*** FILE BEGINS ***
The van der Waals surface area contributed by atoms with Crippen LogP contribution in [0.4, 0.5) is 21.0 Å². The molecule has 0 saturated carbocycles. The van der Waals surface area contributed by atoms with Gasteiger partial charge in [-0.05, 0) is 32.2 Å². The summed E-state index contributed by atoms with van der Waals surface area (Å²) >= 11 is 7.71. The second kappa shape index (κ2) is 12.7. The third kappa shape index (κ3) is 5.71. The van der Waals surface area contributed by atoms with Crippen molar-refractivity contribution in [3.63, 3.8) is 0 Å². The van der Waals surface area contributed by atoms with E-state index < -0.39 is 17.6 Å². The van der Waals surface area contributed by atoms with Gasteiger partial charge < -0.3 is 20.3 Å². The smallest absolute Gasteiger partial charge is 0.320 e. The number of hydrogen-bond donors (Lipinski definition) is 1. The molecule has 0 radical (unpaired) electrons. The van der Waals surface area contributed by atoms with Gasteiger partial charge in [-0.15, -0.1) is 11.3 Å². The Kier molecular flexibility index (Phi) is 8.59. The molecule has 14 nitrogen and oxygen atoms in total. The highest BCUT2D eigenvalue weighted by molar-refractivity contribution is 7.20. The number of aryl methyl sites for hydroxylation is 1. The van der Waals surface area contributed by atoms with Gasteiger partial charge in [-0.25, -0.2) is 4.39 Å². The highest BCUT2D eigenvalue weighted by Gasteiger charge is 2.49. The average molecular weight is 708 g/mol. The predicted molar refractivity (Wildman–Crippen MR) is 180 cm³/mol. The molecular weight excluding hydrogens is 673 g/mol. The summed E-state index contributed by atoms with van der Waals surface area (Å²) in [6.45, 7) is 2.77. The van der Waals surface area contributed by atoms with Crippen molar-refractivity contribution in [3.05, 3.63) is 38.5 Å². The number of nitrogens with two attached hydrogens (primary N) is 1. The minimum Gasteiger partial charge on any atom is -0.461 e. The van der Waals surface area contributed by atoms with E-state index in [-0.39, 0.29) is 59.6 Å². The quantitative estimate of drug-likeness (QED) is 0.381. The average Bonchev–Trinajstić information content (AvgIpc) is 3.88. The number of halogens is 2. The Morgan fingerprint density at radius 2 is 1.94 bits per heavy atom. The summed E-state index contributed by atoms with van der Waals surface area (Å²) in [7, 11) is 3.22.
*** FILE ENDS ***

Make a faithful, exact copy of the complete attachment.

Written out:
The van der Waals surface area contributed by atoms with Crippen LogP contribution in [0.4, 0.5) is 21.0 Å². The molecule has 0 saturated carbocycles. The van der Waals surface area contributed by atoms with Gasteiger partial charge in [-0.05, 0) is 32.2 Å². The summed E-state index contributed by atoms with van der Waals surface area (Å²) >= 11 is 7.71. The second kappa shape index (κ2) is 12.7. The third kappa shape index (κ3) is 5.71. The van der Waals surface area contributed by atoms with Crippen molar-refractivity contribution in [3.63, 3.8) is 0 Å². The van der Waals surface area contributed by atoms with E-state index < -0.39 is 17.6 Å². The van der Waals surface area contributed by atoms with Gasteiger partial charge < -0.3 is 20.3 Å². The smallest absolute Gasteiger partial charge is 0.320 e. The number of hydrogen-bond donors (Lipinski definition) is 1. The molecule has 0 radical (unpaired) electrons. The van der Waals surface area contributed by atoms with Gasteiger partial charge in [-0.15, -0.1) is 11.3 Å². The Kier molecular flexibility index (Phi) is 8.59. The molecule has 14 nitrogen and oxygen atoms in total. The highest BCUT2D eigenvalue weighted by molar-refractivity contribution is 7.20. The number of aryl methyl sites for hydroxylation is 1. The van der Waals surface area contributed by atoms with Gasteiger partial charge in [-0.25, -0.2) is 4.39 Å². The highest BCUT2D eigenvalue weighted by Gasteiger charge is 2.49. The average molecular weight is 708 g/mol. The predicted molar refractivity (Wildman–Crippen MR) is 180 cm³/mol. The molecular weight excluding hydrogens is 673 g/mol. The summed E-state index contributed by atoms with van der Waals surface area (Å²) in [6.45, 7) is 2.77. The van der Waals surface area contributed by atoms with Crippen molar-refractivity contribution in [3.05, 3.63) is 38.5 Å². The number of nitrogens with two attached hydrogens (primary N) is 1. The minimum Gasteiger partial charge on any atom is -0.461 e. The van der Waals surface area contributed by atoms with E-state index in [-0.39, 0.29) is 59.6 Å². The quantitative estimate of drug-likeness (QED) is 0.381. The average Bonchev–Trinajstić information content (AvgIpc) is 3.88. The number of halogens is 2. The Morgan fingerprint density at radius 2 is 1.94 bits per heavy atom. The summed E-state index contributed by atoms with van der Waals surface area (Å²) in [7, 11) is 3.22.